Assessing delirium. The majority of studies in this review used the CAM to identify delirium in surgical patients.4, 12, 16-19, 23 Available in both nine- and four-item forms, the CAM has been validated for use by nonpsychiatric clinicians.26 A nonverbal form of this tool, the CAM-ICU, was found to be valid and reliable in detecting delirium in patients who are mechanically ventilated.27 In this 2001 prospective cohort study of medical and coronary ICU patients, two critical care study nurses used the test to independently rate 96 mechanically ventilated patients throughout their ICU stay, and delirium experts performed independent evaluations based on the Diagnostic and Statistical Manual of Mental Disorders, Fourth Edition (DSM-IV) criteria. Between nurses and delirium experts, a total of 471 paired daily evaluations were collected. The CAM-ICU was shown to have sensitivity ratings of 100% (nurse 1) and 93.5% (nurse 2), specificity ratings of 97.8% (nurse 1) and 100% (nurse 2), and excellent interrater reliability (κ = 0.96). Although authors of the validation study noted that the generalizability of their findings to patient populations with a lower prevalence of delirium may be limited, in the one study reviewed here that compared delirium assessment tools, the CAM-ICU was found to be the best tool for detecting delirium in elderly surgical ICU patients, being superior to both the Nu-DESC and the DDS.20
Preventing decline. The one intervention study in this review found that daily cognitive stimulation could reduce the severity and duration of postoperative delirium in patients with dementia.17 Similarly, evidence-based research has demonstrated that comprehensive programs, such as the Hospital Elder Life Program (HELP), may be effective in preventing delirium and preserving independent functioning in older hospitalized patients.28 The program's interdisciplinary staff and trained volunteers work within existing hospital units to identify patients at risk for cognitive and functional decline during the preoperative and early postoperative periods. Interventions focus on orientation and assistance with meals and ambulation; activities encourage socialization and cognitive stimulation.29 Rubin and colleagues found that HELP could reduce the incidence of delirium, while lowering patient care costs. In the seven years following implementation of the program in a 500-bed community teaching hospital, the rate of delirium dropped from 41% to 18%; length of stay was reduced by 1.8 days in patients with delirium and by 0.7 days in patients without delirium; hospital costs were significantly lowered by an estimated $7.3 million per year; and satisfaction improved among patients, families, and nursing staff.28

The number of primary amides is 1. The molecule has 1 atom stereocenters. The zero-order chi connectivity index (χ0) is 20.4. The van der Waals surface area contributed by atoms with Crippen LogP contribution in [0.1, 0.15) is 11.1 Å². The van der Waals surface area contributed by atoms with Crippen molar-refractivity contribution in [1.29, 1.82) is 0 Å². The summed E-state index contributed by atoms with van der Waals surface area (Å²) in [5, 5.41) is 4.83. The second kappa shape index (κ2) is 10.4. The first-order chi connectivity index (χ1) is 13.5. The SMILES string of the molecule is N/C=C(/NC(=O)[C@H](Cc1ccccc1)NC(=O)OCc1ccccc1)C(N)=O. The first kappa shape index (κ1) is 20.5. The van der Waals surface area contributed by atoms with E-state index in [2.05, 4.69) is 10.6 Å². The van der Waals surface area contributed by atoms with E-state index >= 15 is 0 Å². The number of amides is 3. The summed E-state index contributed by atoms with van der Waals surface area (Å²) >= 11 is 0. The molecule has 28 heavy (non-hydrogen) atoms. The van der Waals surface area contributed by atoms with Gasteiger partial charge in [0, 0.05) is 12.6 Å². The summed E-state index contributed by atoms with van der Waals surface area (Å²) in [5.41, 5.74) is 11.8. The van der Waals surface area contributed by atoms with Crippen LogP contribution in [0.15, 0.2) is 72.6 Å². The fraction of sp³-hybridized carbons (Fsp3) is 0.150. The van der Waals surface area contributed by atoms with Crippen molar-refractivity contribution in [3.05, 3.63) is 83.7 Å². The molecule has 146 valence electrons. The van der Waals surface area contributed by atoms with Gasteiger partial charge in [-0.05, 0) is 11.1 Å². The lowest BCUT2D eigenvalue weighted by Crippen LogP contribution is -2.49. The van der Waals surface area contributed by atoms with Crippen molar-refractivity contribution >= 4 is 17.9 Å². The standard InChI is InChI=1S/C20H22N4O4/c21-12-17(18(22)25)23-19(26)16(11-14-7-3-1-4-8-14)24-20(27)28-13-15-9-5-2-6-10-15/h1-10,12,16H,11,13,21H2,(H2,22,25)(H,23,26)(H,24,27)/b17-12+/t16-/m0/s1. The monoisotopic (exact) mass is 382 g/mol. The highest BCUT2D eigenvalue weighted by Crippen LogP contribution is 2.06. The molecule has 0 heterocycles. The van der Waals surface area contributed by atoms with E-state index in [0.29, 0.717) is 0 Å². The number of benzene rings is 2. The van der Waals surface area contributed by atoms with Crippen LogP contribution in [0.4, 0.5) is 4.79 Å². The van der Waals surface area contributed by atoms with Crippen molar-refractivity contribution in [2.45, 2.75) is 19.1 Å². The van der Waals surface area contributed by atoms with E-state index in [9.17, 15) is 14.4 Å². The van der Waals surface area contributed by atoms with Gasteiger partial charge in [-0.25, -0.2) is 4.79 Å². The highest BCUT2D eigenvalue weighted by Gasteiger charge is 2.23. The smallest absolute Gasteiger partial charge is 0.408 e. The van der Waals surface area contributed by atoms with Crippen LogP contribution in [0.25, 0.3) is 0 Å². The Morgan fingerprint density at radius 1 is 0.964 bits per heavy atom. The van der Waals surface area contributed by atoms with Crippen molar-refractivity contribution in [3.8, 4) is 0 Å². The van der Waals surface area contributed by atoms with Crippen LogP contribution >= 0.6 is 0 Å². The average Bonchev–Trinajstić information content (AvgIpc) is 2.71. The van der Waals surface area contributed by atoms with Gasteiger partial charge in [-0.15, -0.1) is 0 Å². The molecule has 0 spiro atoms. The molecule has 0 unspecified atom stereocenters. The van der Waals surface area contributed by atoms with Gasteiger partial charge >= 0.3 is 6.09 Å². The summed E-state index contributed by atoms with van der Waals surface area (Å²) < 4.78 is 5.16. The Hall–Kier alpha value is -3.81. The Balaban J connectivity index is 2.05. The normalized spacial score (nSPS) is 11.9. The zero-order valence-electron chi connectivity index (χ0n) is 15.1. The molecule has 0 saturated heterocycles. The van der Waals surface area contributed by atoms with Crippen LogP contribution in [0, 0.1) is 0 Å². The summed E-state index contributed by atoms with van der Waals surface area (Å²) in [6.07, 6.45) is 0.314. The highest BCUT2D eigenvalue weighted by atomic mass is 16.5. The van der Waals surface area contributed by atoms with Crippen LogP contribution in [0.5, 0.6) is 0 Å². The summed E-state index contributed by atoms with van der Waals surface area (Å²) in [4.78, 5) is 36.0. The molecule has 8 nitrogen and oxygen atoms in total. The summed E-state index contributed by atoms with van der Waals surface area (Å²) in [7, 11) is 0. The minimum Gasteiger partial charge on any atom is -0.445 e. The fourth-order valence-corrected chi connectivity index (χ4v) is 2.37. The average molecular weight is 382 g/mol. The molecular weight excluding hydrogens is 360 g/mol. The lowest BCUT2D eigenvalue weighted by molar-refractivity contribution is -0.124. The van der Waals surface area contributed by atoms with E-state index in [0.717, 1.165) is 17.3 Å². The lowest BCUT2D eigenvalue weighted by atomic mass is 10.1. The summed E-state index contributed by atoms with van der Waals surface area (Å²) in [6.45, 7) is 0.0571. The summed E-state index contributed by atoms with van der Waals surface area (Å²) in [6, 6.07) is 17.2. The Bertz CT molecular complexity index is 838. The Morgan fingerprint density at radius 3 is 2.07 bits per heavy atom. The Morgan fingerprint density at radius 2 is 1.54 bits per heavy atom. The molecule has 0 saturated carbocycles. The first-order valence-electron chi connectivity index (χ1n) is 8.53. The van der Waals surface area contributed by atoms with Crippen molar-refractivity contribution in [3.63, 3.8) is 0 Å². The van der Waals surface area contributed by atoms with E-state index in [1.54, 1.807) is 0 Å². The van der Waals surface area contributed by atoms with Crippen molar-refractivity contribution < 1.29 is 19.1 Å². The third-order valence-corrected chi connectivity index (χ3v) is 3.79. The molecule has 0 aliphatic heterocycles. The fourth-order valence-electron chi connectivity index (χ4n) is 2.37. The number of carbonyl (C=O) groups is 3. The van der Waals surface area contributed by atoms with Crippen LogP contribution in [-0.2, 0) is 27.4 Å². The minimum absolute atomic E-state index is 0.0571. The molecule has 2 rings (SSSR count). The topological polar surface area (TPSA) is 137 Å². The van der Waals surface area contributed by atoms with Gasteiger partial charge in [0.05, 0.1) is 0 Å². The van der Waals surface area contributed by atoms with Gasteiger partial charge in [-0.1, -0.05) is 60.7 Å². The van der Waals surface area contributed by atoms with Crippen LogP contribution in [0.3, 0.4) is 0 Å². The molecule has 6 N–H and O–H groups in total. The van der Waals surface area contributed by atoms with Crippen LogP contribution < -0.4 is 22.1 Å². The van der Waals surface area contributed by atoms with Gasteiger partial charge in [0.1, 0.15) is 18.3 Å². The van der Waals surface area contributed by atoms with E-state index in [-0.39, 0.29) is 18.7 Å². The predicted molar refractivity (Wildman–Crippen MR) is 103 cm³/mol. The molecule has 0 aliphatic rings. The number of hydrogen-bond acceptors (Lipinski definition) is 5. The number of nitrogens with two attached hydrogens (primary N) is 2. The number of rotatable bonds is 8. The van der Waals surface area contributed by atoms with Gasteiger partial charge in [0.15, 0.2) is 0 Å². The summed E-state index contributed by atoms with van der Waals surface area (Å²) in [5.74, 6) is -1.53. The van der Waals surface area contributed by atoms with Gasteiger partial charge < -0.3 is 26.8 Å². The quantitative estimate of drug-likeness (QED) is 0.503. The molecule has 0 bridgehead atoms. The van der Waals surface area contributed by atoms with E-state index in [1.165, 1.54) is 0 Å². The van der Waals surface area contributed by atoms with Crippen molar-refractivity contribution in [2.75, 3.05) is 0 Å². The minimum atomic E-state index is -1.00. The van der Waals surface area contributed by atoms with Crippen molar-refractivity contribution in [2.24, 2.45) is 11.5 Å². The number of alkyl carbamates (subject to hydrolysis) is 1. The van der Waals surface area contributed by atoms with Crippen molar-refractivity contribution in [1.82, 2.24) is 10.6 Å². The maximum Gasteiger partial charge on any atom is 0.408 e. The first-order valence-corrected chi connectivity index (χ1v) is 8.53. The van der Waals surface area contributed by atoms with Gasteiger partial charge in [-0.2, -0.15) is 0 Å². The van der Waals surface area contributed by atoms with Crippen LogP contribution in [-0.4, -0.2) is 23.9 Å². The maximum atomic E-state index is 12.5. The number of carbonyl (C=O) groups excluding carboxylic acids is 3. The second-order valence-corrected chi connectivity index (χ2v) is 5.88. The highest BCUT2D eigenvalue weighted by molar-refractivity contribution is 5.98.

Neitzel and colleagues developed an approach to preventing and managing delirium in orthopedic patients, which involved the use of a multidisciplinary team (consisting of physicians, nurses, pharmacists, and a quality specialist) and a set of evidence-based orders that limited the use of indwelling catheters, set up patient routines, promoted adequate rest, encouraged pharmacist review of medications, and incorporated such integrative therapies as therapeutic touch and music.30 Over the course of a four-week trial within a tertiary care hospital, the program reduced the proportion of patients with NEECHAM Confusion Assessment Scale scores below 20 by nearly 9% compared with the proportion of such patients identified the year before program implementation.
IMPLICATIONS FOR PRACTICE
Multiple studies have demonstrated that postoperative delirium in elderly surgical patients is multifactorial in etiology.7, 8, 11, 12, 19, 21, 31 Both predisposing and precipitating factors can elevate the risk,4, 8, 14 and many of these—such as poor glycemic control, inadequate nutrition, poor pain management, medication use, and depth of intraoperative sedation—are modifiable. Once a patient is identified as being at risk, a multifactorial prevention program needs to be initiated. Prevention is the goal, and identifying risk is key to prevention.